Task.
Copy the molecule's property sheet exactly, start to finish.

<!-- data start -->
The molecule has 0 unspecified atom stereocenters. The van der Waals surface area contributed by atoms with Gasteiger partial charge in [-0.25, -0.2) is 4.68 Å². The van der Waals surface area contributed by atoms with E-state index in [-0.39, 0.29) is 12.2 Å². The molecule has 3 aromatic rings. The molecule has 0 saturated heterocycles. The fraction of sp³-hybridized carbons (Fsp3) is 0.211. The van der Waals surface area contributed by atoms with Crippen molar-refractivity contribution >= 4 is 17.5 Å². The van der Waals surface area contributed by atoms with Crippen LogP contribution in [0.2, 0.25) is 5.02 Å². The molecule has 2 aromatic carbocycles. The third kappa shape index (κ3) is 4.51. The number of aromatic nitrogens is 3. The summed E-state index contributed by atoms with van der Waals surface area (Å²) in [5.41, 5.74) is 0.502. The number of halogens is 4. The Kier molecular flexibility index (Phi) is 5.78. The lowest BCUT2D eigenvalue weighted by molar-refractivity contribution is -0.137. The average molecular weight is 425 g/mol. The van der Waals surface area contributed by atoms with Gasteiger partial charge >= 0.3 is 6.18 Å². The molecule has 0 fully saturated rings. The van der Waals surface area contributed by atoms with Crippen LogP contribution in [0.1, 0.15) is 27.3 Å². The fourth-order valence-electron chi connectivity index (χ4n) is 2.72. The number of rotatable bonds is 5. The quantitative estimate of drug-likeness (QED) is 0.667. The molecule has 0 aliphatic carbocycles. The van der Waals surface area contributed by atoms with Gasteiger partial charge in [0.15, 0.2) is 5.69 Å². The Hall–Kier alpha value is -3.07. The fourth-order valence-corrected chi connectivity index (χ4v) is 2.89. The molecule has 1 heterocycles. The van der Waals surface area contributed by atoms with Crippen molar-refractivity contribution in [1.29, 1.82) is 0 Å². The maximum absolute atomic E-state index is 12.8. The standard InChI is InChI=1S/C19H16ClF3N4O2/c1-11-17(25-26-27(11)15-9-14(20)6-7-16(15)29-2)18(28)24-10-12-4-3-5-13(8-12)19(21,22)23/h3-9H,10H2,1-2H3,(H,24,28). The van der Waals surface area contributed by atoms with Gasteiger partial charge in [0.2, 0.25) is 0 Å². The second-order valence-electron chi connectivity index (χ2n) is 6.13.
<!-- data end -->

The molecule has 0 unspecified atom stereocenters. The van der Waals surface area contributed by atoms with Gasteiger partial charge in [-0.25, -0.2) is 4.68 Å². The van der Waals surface area contributed by atoms with E-state index in [-0.39, 0.29) is 12.2 Å². The molecule has 3 aromatic rings. The molecule has 0 saturated heterocycles. The fraction of sp³-hybridized carbons (Fsp3) is 0.211. The van der Waals surface area contributed by atoms with Crippen molar-refractivity contribution >= 4 is 17.5 Å². The van der Waals surface area contributed by atoms with Crippen LogP contribution in [0.2, 0.25) is 5.02 Å². The molecule has 2 aromatic carbocycles. The third kappa shape index (κ3) is 4.51. The number of aromatic nitrogens is 3. The summed E-state index contributed by atoms with van der Waals surface area (Å²) in [5.41, 5.74) is 0.502. The number of halogens is 4. The Kier molecular flexibility index (Phi) is 5.78. The lowest BCUT2D eigenvalue weighted by molar-refractivity contribution is -0.137. The average molecular weight is 425 g/mol. The van der Waals surface area contributed by atoms with Gasteiger partial charge >= 0.3 is 6.18 Å². The molecule has 0 fully saturated rings. The van der Waals surface area contributed by atoms with Crippen LogP contribution in [0.1, 0.15) is 27.3 Å². The fourth-order valence-electron chi connectivity index (χ4n) is 2.72. The number of rotatable bonds is 5. The quantitative estimate of drug-likeness (QED) is 0.667. The molecule has 0 aliphatic carbocycles. The van der Waals surface area contributed by atoms with Gasteiger partial charge in [0.15, 0.2) is 5.69 Å². The Hall–Kier alpha value is -3.07. The fourth-order valence-corrected chi connectivity index (χ4v) is 2.89. The molecule has 1 heterocycles. The van der Waals surface area contributed by atoms with Crippen molar-refractivity contribution in [1.29, 1.82) is 0 Å². The maximum absolute atomic E-state index is 12.8. The standard InChI is InChI=1S/C19H16ClF3N4O2/c1-11-17(25-26-27(11)15-9-14(20)6-7-16(15)29-2)18(28)24-10-12-4-3-5-13(8-12)19(21,22)23/h3-9H,10H2,1-2H3,(H,24,28). The van der Waals surface area contributed by atoms with Gasteiger partial charge in [0.2, 0.25) is 0 Å². The second-order valence-electron chi connectivity index (χ2n) is 6.13.